Downtown Miami, also known as the Central Business District (CBD), is Miami’s historic center, as well as one of its fastest developing neighborhoods today. Its office space home to numerous private and public headquarters, including the Miami Herald, Macy’s Florida, Vector Group, and the central offices of the Miami-Dade County government and the Miami-Dade County Public Schools. This blend of old and new — historic buildings and revitalization projects alongside high-rise and residential developments — draws an influx of young professionals that keeps the Central Business District growing.
Bound by Interstate 95 to the west, North 6th Street to the north, the Miami River to the South, and Biscayne Boulevard, Bayfront Park, and Museum Park to the east, the Central Business District is distinct from the financial district, which is in neighboring Brickell. Brickell, Wynwood, Edgewater, and the CBD are now sometimes considered part of a Greater Downtown area, which also includes the Government Center, Omni, and Park West neighborhoods.
Downtown Miami Office Space | Lease and Data Trends
|Office Space for Rent||Class A||Class B|
Overall, Downtown Miami has just under 14 million square feet of office space inventory, of which just under nine million square feet is Class A office space. Across all building classes the average asking rent for the CBD is just over $42 per square foot, with Class A space averaging just over $50 per square foot, and Class B space going for just over $30 per square foot.
Lease price averages only cost a fraction of
With new and ongoing development projects, such as the revitalization of shopping mainstay Flagler Street and various high-rise office and residential towers, Downtown Miami is poised to continue moving towards high-quality office space. The nearly 200 thousand square feet of inventory currently under development is entirely Class A space; Class B space mirrored this growth with increased vacancy rates.
Even with more and more Class A space hitting the market, high vacancy in Downtown Miami will continue to cap rent growth, leaving cost-effective, high-quality options for businesses looking to move to the CBD.
What Our Brokers Say About Downtown Miami Office Space for Rent
Downtown Miami is a cultural, financial, and commercial center, providing a diverse marketplace for new and established businesses. Its historic buildings and the shopping destination Flagler Street draw locals and tourists alike, while easy access to public transit and new high-rise apartment developments draw working professionals in the age range of 25-40. Downtown Miami is in a substantial period of growth and development, providing opportunities for new tenants to harness a growing young workforce and shape the future of the neighborhood.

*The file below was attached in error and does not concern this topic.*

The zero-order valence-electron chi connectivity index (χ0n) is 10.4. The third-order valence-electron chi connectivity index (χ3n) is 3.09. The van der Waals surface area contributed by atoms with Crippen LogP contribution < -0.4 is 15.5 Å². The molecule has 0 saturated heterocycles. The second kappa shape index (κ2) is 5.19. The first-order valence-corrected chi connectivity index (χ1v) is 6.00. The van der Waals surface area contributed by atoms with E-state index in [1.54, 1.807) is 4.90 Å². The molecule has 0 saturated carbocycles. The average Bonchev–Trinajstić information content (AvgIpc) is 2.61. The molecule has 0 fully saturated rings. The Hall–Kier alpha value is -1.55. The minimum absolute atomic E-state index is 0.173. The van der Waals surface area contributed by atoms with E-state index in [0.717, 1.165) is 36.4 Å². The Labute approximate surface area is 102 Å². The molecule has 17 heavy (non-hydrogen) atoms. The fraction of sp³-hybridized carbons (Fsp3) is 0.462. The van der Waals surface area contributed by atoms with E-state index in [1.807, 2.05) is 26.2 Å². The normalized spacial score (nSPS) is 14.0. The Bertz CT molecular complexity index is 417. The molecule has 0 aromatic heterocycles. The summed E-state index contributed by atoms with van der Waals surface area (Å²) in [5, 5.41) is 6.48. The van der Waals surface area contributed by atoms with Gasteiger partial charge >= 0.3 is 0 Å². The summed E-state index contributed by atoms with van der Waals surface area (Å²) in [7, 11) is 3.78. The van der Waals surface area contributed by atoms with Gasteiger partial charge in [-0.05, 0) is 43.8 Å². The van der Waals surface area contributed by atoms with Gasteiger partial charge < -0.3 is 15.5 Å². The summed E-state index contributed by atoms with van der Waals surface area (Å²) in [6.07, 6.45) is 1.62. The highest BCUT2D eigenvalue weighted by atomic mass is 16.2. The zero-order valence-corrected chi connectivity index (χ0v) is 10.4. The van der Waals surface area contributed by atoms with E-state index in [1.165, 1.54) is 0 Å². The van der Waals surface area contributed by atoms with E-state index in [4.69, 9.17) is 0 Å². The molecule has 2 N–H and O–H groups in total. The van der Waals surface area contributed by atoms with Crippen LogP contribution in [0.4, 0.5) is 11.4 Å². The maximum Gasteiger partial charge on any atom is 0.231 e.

Downtown Miami is home to many of the oldest buildings in Miami, as well as attractions such as museums, theaters, parks, the Bayside Marina, the Miami-Dade College Wolfson Campus, and the American Airlines Arena. Visit rooftop bar Pawn Broker for Prohibition-era cocktails, or Mike’s at Venetia for a more tucked-away local crowd. Our team also recommends Sparky’s Roadside Barbecue, Pizzarium, Tuyo, and Rubio’s Coastal Grill.
Downtown Miami Neighborhood History
Miami was first incorporated as a city in July of 1896 with a population of just over 300. What is now known as Downtown Miami is one of the oldest settled areas of the city, dating back to pioneer settlement in the early 19th century, when it was known as Biscayne Bay Country. Henry Flagler’s extension of the Florida East Coast Railway down to Miami, at the insistence of Julia Tuttle, jump-started Miami’s urban development and later gave Flagler Street and the Julia Tuttle Causeway their names.
Miami experienced rapid population growth in the 1920’s during the Florida Land Boom, a real estate bubble prompted by the extension of the Florida East Coast Railway, the draining of the Everglades to create more dry land, and the promise of a U.S. destination with a tropical climate. Though the bubble ultimately burst, it was responsible for a surge of developments in Downtown Miami, including a large number of buildings in what is now recognized as the Downtown Miami Historic District.
By the 1940’s, Miami had a population of 172,000, which was boosted again by the influx of wealthy Cubans after Fidel Castro came into power in 1959. In recent years, immigration and internal migration from other U.S. states have slowed, and Downtown Miami’s continued population growth can be attributed to the urbanization and high-rise construction that has increased its population density.
Getting to, From, and Around Downtown Miami
Miami’s traffic is notoriously bad, but luckily Downtown Miami boasts numerous other options for getting around. Walkscore rates Downtown Miami a Walker’s Paradise and Very Bikeable, making it one of the most pedestrian and cyclist-friendly neighborhoods in Miami. It is accessible by the Metromover Inner Loop and the MetroRail Government Center Station and is well-serviced by the Miami Trolley and the Miami-Dade County Metrobus, as well as taxis and ridesharing services such as Uber and Car2Go.